The agenda for the fourth day consisted of a trawling sample in The Firth of Clyde. We went out in two groups to sample from both a rocky- and muddy-bottomed area of the Firth, using a trawling net and a grab. Many crustaceans, brittle stars and starfish, as well as a few fish were caught and later released after identification. Also sampled were the zooplankton, who form a vital part of the marine food chain.

@BiologyEHU students carry out beach plastic survey at Kames Bay @FSCMillport — anne oxbrough‏ (@aoxbrough) April 5, 2017

Day Five – April 5th

Back at Kames Bay, we surveyed the plastics present on the beach. Many of it sits near the top of the beach, and once you start looking you realise it’s everywhere, and could have been washed up from anywhere – we saw a few shotgun shell casings. If you take a closer look, you can see vast amounts of nurdles: small plastic beads that make up the raw material of many many products. These, along with regular plastic items, have become a huge problem in aquatic ecosystems, and this surveying was a real hands-on eye opener to the dangers of unsustainable living.

@BiologyEHU Otter spotted off Farland Point #marinebio — Charlotte Pink‏ (@ehupink) April 6, 2017

Day Six – April 6th

Again, the weather challenged us with wind and rain, but we cycled anyway. Turning from sun to storm and back again every twenty minutes, we surveyed the shores from the coastal road, tallying the numbers of birds and aquatic mammals for ten minutes at each location. After a lap of the island, my group stopped off in town for some food and to get some typically touristy photos of ourselves with the Crocodile Rock, before an evening in the pub!

Crocodile Rock, Millport

Day Seven – April 7th

After the usual delicious early breakfast, the journey home began. Thankfully, there were far fewer mishaps than on the journey up. Personally, I really enjoyed the week. It was a lot of work, with sampling in the day and ID’ing into the evenings, but it was worthwhile. The experience was one I will never forget.

Assessments

What I didn’t mention above, is that on the final full day – after the surveying but before the pub – we had a mock ID test. This consisted of many specimens being presented to us and being tested on identifying it outright or being asked to match two species’ names to each individual. The actual ID test this year will require the identification of species from memory and others using a key. Alongside this, there will be an hour long data retrieval test, that will assess the “keeping of records of the extensive practical and field-based investigations, and the associated data collection and analyses.”

Marine Biology Part 1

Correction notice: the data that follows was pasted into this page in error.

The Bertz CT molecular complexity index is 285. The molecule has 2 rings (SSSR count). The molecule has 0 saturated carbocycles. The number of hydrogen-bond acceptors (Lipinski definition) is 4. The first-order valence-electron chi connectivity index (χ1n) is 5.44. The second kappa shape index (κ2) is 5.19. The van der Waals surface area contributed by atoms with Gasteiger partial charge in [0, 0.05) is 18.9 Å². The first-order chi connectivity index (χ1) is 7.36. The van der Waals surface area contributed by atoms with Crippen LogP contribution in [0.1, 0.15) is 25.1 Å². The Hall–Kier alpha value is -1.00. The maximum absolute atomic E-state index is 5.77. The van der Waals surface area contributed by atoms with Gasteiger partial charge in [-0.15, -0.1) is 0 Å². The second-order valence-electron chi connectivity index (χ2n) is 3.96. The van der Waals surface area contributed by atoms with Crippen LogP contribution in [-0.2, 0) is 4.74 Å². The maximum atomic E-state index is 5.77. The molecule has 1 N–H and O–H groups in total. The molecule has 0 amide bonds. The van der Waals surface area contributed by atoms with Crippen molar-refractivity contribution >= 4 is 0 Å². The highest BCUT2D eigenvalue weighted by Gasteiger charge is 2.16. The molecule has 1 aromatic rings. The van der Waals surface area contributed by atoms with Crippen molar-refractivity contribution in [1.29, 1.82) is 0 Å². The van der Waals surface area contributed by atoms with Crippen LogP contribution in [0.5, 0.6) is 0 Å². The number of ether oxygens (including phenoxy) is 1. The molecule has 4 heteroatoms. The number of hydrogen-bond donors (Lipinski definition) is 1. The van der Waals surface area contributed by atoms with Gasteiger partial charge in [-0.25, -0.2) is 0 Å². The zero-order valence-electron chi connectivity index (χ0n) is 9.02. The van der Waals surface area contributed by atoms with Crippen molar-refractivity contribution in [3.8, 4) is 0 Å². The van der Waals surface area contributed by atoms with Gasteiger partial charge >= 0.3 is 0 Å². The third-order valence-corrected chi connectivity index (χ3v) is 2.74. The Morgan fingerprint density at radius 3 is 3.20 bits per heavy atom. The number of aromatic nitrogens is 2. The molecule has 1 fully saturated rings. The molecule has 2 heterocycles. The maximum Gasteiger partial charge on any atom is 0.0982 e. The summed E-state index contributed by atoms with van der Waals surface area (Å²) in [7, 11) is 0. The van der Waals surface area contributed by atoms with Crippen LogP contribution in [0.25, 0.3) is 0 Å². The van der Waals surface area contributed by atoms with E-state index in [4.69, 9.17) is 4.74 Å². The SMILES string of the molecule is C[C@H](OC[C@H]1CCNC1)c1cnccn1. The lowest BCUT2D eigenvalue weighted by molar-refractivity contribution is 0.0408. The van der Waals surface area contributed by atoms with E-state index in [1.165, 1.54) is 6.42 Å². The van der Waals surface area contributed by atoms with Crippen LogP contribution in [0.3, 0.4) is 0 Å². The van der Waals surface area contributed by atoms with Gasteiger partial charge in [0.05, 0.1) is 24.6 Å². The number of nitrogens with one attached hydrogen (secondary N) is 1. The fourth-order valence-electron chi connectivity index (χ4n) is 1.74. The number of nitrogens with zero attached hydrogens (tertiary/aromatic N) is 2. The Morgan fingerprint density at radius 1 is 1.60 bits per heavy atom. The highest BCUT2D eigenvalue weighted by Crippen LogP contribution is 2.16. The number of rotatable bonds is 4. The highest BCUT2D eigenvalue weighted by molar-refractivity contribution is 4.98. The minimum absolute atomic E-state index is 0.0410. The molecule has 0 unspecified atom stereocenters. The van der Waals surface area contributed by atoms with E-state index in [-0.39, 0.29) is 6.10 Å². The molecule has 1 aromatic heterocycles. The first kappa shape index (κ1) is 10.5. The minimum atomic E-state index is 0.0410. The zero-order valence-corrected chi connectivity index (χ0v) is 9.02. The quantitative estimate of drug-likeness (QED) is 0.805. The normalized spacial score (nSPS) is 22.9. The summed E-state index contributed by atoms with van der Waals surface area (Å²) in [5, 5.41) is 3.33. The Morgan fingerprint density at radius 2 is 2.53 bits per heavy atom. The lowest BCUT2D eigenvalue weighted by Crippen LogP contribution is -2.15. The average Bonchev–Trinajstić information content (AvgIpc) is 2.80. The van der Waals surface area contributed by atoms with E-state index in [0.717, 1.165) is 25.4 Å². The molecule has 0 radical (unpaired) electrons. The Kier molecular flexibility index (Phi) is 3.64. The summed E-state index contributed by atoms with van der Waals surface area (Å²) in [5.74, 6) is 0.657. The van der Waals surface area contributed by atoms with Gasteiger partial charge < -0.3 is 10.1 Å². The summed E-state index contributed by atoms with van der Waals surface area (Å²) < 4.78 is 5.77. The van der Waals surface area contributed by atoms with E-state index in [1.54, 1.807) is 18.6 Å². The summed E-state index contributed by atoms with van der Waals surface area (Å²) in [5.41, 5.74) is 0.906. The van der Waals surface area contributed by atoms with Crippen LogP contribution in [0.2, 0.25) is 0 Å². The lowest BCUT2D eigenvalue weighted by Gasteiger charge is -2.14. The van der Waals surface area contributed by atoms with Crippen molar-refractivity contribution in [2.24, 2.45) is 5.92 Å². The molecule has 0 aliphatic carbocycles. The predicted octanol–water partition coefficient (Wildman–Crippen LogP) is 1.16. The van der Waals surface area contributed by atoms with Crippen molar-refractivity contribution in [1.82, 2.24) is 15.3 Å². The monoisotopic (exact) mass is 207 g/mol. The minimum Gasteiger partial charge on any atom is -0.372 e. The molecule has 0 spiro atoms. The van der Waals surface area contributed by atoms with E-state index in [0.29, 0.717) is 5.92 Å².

An amazing module that was available to me in my second year was Marine Biology. This module was a week-long residential field trip to the island of Greater Cumbrae, Scotland, where we stayed at the Millport Field Centre, operated by the Field Studies Council (FSC). The Field Centre staff were fantastically accommodating, and the accommodation was fantastic – the Centre even has a biomass boiler for maximum sustainability.

Day Zero – 31st March

The journey up to the Millport Field Centre took around six hours and involved three trains, a ferry, and a bus. An exciting journey up from Ormskirk. Many of the students who took the module travelled up together in groups, and while there were a few mishaps on the way up North we all got there in the end. The highlight of the day was ‘The Bread and Butter Pudding Crisis’ – there was not enough to go around, and so our evening lecture was delayed 15 minutes whilst more was cooked up.

Ian Ashley and Heather looking for marine biology treasure at White Bay Cumbrae Island  — Biology (@BiologyEHU) April 1, 2017

Day One – April 1st

On the first full day, we sampled organisms from the sheltered shore of White Bay during the day – flexing our cycling muscles as we rode our rented bikes to the top of the island. For many of us, this was our first real and up-close look at marine life on the shore. We collected organisms from on top of rocks and from more hidden locations, such as under rocks in pools. We sampled three heights along the bay: lower shore, mid-shore, and upper shore. Later that day we also had our first try at identifying our samples under microscopes, using keys for marine life of the British Isles.

Day Two – April 2nd

The second day saw us sampling an exposed rocky shore, this time using quantifiable methods rather than just the presence-absence method used the previous day. Using quadrats, we sampled percentage cover and individual count data up the shore, this time at around ten vertical points, not just three general zones. The weather really treated us well that day, presenting us with lovely blue skies and cold that was only skin-deep and not bone-deep cold!

Shore sampling can be pretty when the weather’s nice 💙 — ash 🌱 (@tuffinash) April 2, 2017
The weather for the Sandy shore survey not so nice, slight breeze!! @BiologyEHU — UK Carrion Beetles (@SilphidaeUk) April 3, 2017

Day Three – April 3rd